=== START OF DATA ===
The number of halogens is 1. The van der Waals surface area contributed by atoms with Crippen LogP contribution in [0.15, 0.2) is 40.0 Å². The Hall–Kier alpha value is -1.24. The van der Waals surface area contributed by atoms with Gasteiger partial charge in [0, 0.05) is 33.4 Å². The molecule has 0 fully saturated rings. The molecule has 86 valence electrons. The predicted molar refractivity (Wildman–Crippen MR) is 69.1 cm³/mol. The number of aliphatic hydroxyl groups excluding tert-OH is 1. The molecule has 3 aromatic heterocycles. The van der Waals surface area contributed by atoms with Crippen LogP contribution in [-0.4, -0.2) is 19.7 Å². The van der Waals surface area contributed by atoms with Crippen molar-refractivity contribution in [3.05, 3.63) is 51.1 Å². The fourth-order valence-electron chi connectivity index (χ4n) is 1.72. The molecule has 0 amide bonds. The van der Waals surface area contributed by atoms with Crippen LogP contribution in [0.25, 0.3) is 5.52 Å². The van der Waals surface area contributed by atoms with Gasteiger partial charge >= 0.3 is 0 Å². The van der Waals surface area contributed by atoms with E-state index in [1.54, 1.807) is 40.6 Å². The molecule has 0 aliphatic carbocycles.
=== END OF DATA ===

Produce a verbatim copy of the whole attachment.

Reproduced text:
The number of halogens is 1. The van der Waals surface area contributed by atoms with Crippen LogP contribution in [0.15, 0.2) is 40.0 Å². The Hall–Kier alpha value is -1.24. The van der Waals surface area contributed by atoms with Gasteiger partial charge in [0, 0.05) is 33.4 Å². The molecule has 0 fully saturated rings. The molecule has 86 valence electrons. The predicted molar refractivity (Wildman–Crippen MR) is 69.1 cm³/mol. The number of aliphatic hydroxyl groups excluding tert-OH is 1. The molecule has 3 aromatic heterocycles. The van der Waals surface area contributed by atoms with Crippen LogP contribution in [-0.4, -0.2) is 19.7 Å². The van der Waals surface area contributed by atoms with Crippen molar-refractivity contribution in [3.05, 3.63) is 51.1 Å². The fourth-order valence-electron chi connectivity index (χ4n) is 1.72. The molecule has 0 amide bonds. The van der Waals surface area contributed by atoms with Crippen LogP contribution in [0.25, 0.3) is 5.52 Å². The van der Waals surface area contributed by atoms with Gasteiger partial charge >= 0.3 is 0 Å². The van der Waals surface area contributed by atoms with E-state index in [1.54, 1.807) is 40.6 Å². The molecule has 0 aliphatic carbocycles.